The Hart family genealogy includes an unsigned letter from a person seeking information “about Barry Conyers Hart, a black freedman who come to Trinidad from Antigua in 1800. He was the father of two women who according to John Salliant: “Around 1790, two young sisters born into a slaveholding free black family began instructing Antiguan slaves in literacy and Christianity. The sisters, Anne (1768 – 1834) and Elizabeth (1771 – 1833) Hart, first instructed their father’s slaves at Popeshead — he may have hired them out rather than using them on his own crops — then labored among enslaved women and children in Antiguan plantations and in towns and ports like St. John’s and English Harbour. Soon the sisters came to write about faith, slavery, and freedom. Anne and Elizabeth Hart were moderate opponents of slavery, not abolitionists but meliorationists. When compared to their American, British, and West African contemporaries, the Hart sisters illuminate the birth of a black anti slavery Christianity in the late eighteenth century precisely because they never became abolitionists. The Hart sisters shared with their black contemporaries a vivid sense of racial identity and evangelical Christianity. Yet as meliorationists, the Hart sisters did not oppose slavery as an institution, but rather the vice it spread into the lives of blacks.”
The sisters, daughters of a black slave holder, both married prominent Methodist lay leaders, educators of slaves and free African Caribbeans, during the late 18th and early 19th centuries. Anne married a Gilbert, while her sister Elizabeth married a Thwaites. Daniel Burr Garling, the author’s great-great-grandfather allowed them to use a warehouse in the Point area as a secondary school. “The Sisters Hart”, by Ferguson.
Vere Oliver’s History of Antigua and The Antiguans, Vol. II, notes that “in the private burial ground at Harts”, there is written on a square stone:
Sacred to the Memory / of Charles Ansll Hart / who departed this Life / on the first day of July in the year of / our Lord one thousand eight / hundred and sixteen / Aged 37 years.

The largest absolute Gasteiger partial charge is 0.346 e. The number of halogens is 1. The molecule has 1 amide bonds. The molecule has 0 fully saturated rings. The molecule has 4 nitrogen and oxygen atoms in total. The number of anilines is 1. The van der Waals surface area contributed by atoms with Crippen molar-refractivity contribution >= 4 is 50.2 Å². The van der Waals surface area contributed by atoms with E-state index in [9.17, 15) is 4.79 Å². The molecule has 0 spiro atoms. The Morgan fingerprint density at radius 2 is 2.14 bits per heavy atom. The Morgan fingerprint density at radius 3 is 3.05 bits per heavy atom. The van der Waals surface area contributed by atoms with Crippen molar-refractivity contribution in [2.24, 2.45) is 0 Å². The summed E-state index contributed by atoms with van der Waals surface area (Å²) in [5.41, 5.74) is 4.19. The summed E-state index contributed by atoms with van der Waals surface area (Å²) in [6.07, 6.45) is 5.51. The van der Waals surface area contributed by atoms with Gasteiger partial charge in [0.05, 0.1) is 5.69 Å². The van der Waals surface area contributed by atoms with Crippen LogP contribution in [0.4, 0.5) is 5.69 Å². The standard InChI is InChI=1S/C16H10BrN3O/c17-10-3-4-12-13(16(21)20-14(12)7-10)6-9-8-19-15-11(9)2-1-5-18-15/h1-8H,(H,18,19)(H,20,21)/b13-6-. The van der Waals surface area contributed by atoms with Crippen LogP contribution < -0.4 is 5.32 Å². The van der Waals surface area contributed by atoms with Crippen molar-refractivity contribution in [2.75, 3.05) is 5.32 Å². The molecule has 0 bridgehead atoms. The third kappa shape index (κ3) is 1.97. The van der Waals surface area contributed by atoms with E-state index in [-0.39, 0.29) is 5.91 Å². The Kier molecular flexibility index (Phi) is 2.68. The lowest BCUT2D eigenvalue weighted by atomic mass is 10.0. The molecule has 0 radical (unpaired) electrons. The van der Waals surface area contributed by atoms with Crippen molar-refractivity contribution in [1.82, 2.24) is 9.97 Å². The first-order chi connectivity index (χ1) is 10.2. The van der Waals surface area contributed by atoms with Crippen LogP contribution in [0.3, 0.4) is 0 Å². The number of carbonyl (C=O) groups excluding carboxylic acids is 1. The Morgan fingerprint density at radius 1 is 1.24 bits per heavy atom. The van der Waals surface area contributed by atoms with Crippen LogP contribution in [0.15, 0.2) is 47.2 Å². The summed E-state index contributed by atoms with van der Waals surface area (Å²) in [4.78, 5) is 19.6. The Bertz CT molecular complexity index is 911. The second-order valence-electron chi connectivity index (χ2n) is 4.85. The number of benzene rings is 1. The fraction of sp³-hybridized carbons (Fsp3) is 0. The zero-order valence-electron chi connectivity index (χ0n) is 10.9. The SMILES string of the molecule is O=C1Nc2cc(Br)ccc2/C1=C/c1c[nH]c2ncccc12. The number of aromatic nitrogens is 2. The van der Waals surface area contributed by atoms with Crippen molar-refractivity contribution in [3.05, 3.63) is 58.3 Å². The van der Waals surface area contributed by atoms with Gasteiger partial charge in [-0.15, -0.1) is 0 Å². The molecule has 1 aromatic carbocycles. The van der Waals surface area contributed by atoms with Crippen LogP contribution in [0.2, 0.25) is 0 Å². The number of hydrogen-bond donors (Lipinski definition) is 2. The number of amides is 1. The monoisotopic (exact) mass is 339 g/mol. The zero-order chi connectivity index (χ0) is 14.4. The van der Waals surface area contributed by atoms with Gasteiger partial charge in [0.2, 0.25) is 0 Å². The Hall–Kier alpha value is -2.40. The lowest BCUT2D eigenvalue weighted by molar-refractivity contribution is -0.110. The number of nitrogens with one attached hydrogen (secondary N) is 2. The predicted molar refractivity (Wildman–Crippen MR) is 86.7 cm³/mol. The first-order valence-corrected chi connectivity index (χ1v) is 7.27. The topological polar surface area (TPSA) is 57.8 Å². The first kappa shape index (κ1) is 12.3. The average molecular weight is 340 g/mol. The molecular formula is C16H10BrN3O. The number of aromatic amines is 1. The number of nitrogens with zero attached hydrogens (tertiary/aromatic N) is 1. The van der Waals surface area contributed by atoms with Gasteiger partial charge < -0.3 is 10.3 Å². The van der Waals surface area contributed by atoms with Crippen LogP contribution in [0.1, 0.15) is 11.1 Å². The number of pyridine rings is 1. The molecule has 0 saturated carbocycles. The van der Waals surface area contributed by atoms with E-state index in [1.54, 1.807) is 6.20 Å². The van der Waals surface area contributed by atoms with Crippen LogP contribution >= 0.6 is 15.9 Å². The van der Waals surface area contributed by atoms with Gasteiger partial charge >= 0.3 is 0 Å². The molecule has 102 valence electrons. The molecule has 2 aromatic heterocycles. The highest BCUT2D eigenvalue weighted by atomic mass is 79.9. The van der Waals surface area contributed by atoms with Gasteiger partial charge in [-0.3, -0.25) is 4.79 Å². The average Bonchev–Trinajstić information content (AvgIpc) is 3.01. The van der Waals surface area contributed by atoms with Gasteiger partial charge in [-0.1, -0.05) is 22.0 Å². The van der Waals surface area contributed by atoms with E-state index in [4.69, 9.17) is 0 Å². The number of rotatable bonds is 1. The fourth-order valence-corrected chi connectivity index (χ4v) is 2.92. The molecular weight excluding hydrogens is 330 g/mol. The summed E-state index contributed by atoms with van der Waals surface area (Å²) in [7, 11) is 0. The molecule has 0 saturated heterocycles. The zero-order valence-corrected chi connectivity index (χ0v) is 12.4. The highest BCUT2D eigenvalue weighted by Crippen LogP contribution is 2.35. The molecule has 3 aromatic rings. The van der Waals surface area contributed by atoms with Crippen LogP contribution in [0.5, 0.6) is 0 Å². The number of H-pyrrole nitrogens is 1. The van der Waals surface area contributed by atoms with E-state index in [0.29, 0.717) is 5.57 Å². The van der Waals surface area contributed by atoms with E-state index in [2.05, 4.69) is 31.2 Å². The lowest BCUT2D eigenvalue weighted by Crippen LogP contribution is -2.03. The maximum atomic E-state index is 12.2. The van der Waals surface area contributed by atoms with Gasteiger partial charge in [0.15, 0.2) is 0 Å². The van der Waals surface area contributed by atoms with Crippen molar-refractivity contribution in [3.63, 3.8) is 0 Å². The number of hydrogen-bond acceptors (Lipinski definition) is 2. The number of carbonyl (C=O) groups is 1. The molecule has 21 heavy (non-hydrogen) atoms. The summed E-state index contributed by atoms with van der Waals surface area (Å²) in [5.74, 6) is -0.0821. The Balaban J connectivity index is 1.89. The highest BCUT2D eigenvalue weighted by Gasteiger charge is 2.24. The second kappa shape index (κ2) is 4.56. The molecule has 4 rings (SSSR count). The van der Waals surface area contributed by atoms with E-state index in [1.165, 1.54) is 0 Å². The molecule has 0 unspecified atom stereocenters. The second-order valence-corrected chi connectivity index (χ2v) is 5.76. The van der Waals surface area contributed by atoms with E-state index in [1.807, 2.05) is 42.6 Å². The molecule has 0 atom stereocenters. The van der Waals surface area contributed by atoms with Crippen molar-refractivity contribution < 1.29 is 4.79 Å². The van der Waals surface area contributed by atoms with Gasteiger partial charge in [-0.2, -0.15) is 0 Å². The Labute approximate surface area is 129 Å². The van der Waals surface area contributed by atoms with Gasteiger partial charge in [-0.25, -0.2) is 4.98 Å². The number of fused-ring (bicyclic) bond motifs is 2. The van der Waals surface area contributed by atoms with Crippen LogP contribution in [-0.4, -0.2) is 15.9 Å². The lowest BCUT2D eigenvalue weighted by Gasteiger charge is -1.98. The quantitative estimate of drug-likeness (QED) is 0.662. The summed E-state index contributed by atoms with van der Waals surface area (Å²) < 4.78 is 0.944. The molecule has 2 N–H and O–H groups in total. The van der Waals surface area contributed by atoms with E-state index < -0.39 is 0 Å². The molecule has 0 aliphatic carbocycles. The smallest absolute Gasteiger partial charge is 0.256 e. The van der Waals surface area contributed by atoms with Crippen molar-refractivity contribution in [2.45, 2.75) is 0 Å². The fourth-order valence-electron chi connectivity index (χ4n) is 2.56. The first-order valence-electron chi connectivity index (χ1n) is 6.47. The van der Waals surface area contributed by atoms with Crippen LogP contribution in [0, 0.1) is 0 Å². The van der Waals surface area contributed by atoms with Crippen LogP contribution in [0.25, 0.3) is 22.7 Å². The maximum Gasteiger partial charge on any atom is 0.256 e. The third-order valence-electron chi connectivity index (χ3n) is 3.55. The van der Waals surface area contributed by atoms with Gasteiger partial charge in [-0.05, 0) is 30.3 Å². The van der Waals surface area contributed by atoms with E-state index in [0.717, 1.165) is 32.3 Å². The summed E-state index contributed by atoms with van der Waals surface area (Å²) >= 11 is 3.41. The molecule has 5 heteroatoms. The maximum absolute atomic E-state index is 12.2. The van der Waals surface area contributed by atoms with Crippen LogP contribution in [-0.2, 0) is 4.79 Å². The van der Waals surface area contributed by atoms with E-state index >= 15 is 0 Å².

Mr. Oliver also notes that there are two stone vaults in the ground with no memorial encryption. There are also eight graves with headstones.
William Shand, an owner of C. W. & F. Shand, accomplished his Antigua slave ownership through the family’s merchant firm. He appears to have been in partnership with Alexander Simpson, with whom he owned the plantations Montrose and Ogle in British Guiana. In 1852, notice was given that the Shand firm, as merchants in Liverpool, had been dissolved. A shipping despatch showed the superiority of Liverpool as a port of call compared to other British ports. Capt. W. R. Greaves, of Antigua, sailed the Shand-owned vessel Phoenix into Liverpool, offloaded 464 hods sugar plus molasses plus a number of smaller packages; then loaded 100 tons of bricks plus 150 tons of goods and set sail for Antigua having spent only sixty hours on the dock! It was believed to exceed anything of the kind ever accomplished in Liverpool before.
In Caribbean Adventures, Journal of Thomas K. Hyde (edited by David H. Farquar), Mr. Hyde states:
“Today I rode to Paradise Estate (Royal’s) owned by D. Furlong(ed. as of 1829) … the mill was in the wind, and the (slaves) were boiling sugar, but (the proprietor) ordered the people to stop the mill and take the fire from under the coppers while I said prayers. I told him that I was aware it was a great inconvenience and that it might result in a loss, but the religious wants of the people were more important.”